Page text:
"When the thermostat knows we're both home, it almost has a nervous breakdown." Maryann and Morris Holender
(that's his quote) are like a lot of couples: They fight over how warm the house should be. "He sets, she sets" (love that headline) is a funny look at a common conflict. What's it like at your house?

You gonna see a cowboy movie? Not me. I'm not that interested in cowboys. Not that there's anything wrong with that. But there's been so much hype and acclaim for Brokeback Mountain, tale of homosexuality on the range, it might do well at the box office. Inquirer critic Stephen Rea writes that Heath Ledger's performance could catapult his career. N.Y. film critics gave it top awards. The Golden Globes conferred 7 nominations. Still, most guys shy away from love stories, even with gorgeous actresses, unless there's lots of gunfire (Mr. and Mrs. Smith) or monstrous special effects (King Kong). Your carefully worded thoughts?

Wednesday, December 14, 2005

Happy Birthday to Me, Part 2
Punk'd ... Suspended ... Now Snubbed!
Those big show-biz names invited to Terrell Owen's A.C. birthday party Monday night? Reports suggest none showed.

"T.O. Birthday Bash a Bust"
is the title of a Cold Pizza video clip on ESPN's Web site. (Click "more videos" under the video player on the right.) Reporter Jeremy Schapp tells how he crashed the party and says, "I didn't see anybody who's actually been seen walking the real red carpet in Hollywood."

No trace of Will Smith, Jessica Simpson, Beyonce, Usher, Ben Afleck, Jamie Foxx, or even Vivica A. Fox, who attended last year.

"The whole thing was kind of embarrassing," Schapp said, pointing out there was even a cash bar, which he called "strange."

Hey, a guy has worry about feeding his family, especially when his mega-million contract is worth peanuts.

Schapp admitted, though, he stayed only till "like 1 a.m." "Oh, Jeremy, you gotta have more party stamina than that," said ESPN's Dana Jacobson.

Yesterday afternoon, though, WIP's Howard Eskin also said no non-sports celebs showed, adding that many of the football players share T.O.'s agent, Drew "Next Question" Rosenhaus, and many of the women were paid showgirls.

American Idol-winner Fantasia declined an invite to sing "Happy Birthday," the Atlantic City Press reported.

An NBC10 online poll even asked fans if the Eagles who attended somehow insulted fans. Nearly 3/4 said no. Now a cash bar. That insults fans.

5 Stories Fast
Choking games are killing kids. A Horsham 11-year-old hanged himself, apparently while experimenting with making himself black out. Parents, be on the lookout for neck marks, ropes or neckties knotted in unusual ways, headaches or bloodshot eyes. ...
In a bid to come up with a plan for property-tax reform, the Pa. state House tried a novel approach: It itself into one giant committee. This setup hasn't been tried in four decades. Why? So ideas could be floated off the record. ... A 1761 grave marker was rediscovered at Christ Church during work on the path to Franklin's tomb. Robert Usher's stone (right, with John Hopkins, burial ground manager) also memorialized family members. ... Philly named for "worst environment" in Self Magazine's list of healthiest places for women. We "won" in '02 and '03, too, but not last year. The category got skipped. Overall, Philly ranked 88th, based on CDC, EPA and FBI stats. ... Marine Capt. Christopher Niedziocha of King of Prussia has been awarded the Silver Star for heroism in action in Afghanistan. He was a platoon commander when his convoy was ambushed, and he guided a successful counterattack "under heavy rocket and small arms fire."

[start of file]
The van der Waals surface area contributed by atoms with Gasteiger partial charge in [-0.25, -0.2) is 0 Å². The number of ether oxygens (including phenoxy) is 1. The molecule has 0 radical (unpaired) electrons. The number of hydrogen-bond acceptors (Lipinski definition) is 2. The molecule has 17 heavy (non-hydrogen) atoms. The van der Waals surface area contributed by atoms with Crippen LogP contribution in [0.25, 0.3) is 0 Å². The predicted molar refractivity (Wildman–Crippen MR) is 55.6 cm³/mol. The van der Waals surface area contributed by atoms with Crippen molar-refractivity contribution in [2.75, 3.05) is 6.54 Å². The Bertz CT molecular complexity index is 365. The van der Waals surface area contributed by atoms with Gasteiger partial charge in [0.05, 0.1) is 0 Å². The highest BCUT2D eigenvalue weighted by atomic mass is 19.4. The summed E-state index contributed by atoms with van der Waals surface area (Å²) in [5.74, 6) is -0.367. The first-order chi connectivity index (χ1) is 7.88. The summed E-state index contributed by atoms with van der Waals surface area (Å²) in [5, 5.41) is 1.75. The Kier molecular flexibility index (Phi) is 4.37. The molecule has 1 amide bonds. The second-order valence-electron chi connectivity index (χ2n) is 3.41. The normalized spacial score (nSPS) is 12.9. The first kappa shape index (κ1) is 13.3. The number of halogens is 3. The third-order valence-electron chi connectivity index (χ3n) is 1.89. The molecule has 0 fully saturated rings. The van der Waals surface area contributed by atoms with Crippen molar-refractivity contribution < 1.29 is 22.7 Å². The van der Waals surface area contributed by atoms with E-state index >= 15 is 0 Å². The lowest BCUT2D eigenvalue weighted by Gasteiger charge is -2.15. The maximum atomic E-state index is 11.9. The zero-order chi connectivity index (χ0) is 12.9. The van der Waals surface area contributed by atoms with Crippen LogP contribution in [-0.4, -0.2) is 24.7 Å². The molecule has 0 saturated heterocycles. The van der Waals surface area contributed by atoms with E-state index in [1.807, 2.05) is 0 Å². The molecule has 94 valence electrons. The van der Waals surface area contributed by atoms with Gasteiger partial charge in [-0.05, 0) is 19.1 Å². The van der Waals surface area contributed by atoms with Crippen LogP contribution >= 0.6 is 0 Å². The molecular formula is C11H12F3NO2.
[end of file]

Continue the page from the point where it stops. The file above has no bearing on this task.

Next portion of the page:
Thought You'd Wanna Know
$100 million project targets cancer by understanding genes involved. ... Women who drink tea daily might be less likely to get ovarian cancer. ... Comcast and Time Warner say they'll offer family-friendly cable packages. Others providers will, too, by spring, all because of public and congressional pressure. ... Sign of an economic downturn? A flattened "yield cure" -- short-term and long-term interest rates aren't that different now -- might portend problems, some say. ... At least two groups are considering buying Knight Ridder, parent of the Inquirer and Daily News.

Tuesday, December 13, 2005



Arriving for T.O.'s party: McCants, Mitchell and friends, Kearse / Michael Perez photos

Happy Birthday to Me!
T.O. Throws a Big Bash in A.C.
Terrell Owens may be ostracized by Eagles management, but more than a dozen teammates showed up at Jay Z's 40/40 Club last night for a birthday celebration. (T.O. turned 32 on Dec. 7.)

First to show: wideout Darnerien McCants, and ex-Bird and T.O.-is-my-idol chatterer Freddie Mitchell. Jevon Kearse, L.J. Smith, Lito Sheppard, Brian Westbrook, Stephen Spach, Andy Thorn and Greg Richmond were also sighted by 11:15 p.m. by the Associated Press. Inquirer photos show Hollis Thomas attended, too.

In another tweak at the Eagles (invitations left in the lockerroom, which is off-limits to T.O., had a penalty-flag theme) dancers sported T.O.'s number, 81, but with question marks where a team's name would be. The shirts were every hue but Eagles green. (Photo at left is from a KYW-TV video clip.)